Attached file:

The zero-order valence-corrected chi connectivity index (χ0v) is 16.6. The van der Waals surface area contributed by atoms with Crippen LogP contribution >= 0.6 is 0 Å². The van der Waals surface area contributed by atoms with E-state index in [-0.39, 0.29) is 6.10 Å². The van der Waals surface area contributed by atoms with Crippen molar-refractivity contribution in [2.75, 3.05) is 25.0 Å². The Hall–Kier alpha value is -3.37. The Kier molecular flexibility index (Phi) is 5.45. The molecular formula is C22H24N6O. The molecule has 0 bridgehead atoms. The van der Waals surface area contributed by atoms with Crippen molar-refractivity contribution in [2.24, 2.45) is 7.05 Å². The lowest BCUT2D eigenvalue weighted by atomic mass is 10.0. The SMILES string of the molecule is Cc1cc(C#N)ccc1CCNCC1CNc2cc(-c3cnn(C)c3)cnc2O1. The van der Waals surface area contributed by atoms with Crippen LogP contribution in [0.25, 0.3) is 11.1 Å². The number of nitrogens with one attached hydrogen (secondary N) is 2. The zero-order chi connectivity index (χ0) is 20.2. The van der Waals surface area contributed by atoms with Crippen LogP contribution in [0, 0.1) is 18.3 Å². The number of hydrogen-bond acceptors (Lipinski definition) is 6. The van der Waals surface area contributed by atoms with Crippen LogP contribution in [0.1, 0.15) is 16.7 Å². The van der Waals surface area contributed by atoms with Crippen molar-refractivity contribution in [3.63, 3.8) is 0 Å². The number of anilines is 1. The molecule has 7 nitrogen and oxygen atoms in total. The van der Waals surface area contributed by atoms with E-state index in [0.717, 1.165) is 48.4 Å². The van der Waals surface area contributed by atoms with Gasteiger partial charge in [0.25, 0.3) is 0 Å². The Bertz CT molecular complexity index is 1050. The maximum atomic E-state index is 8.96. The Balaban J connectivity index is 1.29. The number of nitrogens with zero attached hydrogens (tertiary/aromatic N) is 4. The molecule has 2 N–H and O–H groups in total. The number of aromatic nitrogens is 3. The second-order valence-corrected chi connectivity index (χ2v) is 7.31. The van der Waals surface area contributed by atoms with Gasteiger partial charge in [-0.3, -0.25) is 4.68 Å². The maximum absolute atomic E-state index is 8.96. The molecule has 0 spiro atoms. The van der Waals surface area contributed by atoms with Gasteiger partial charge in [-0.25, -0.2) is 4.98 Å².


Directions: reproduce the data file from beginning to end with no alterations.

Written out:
The zero-order valence-corrected chi connectivity index (χ0v) is 16.6. The van der Waals surface area contributed by atoms with Crippen LogP contribution >= 0.6 is 0 Å². The van der Waals surface area contributed by atoms with E-state index in [-0.39, 0.29) is 6.10 Å². The van der Waals surface area contributed by atoms with Crippen molar-refractivity contribution in [2.75, 3.05) is 25.0 Å². The Hall–Kier alpha value is -3.37. The Kier molecular flexibility index (Phi) is 5.45. The molecular formula is C22H24N6O. The molecule has 0 bridgehead atoms. The van der Waals surface area contributed by atoms with Crippen molar-refractivity contribution in [2.24, 2.45) is 7.05 Å². The lowest BCUT2D eigenvalue weighted by atomic mass is 10.0. The SMILES string of the molecule is Cc1cc(C#N)ccc1CCNCC1CNc2cc(-c3cnn(C)c3)cnc2O1. The van der Waals surface area contributed by atoms with Crippen LogP contribution in [0.25, 0.3) is 11.1 Å². The number of nitrogens with one attached hydrogen (secondary N) is 2. The zero-order chi connectivity index (χ0) is 20.2. The van der Waals surface area contributed by atoms with Crippen LogP contribution in [0, 0.1) is 18.3 Å². The number of hydrogen-bond acceptors (Lipinski definition) is 6. The van der Waals surface area contributed by atoms with Crippen LogP contribution in [0.1, 0.15) is 16.7 Å². The van der Waals surface area contributed by atoms with Crippen molar-refractivity contribution in [3.63, 3.8) is 0 Å². The number of anilines is 1. The molecule has 7 nitrogen and oxygen atoms in total. The van der Waals surface area contributed by atoms with E-state index in [0.717, 1.165) is 48.4 Å². The van der Waals surface area contributed by atoms with Gasteiger partial charge in [0.25, 0.3) is 0 Å². The Bertz CT molecular complexity index is 1050. The maximum atomic E-state index is 8.96. The Balaban J connectivity index is 1.29. The number of nitrogens with zero attached hydrogens (tertiary/aromatic N) is 4. The molecule has 2 N–H and O–H groups in total. The number of aromatic nitrogens is 3. The second-order valence-corrected chi connectivity index (χ2v) is 7.31. The van der Waals surface area contributed by atoms with Gasteiger partial charge in [-0.3, -0.25) is 4.68 Å². The maximum absolute atomic E-state index is 8.96. The molecule has 0 spiro atoms. The van der Waals surface area contributed by atoms with Gasteiger partial charge in [-0.25, -0.2) is 4.98 Å².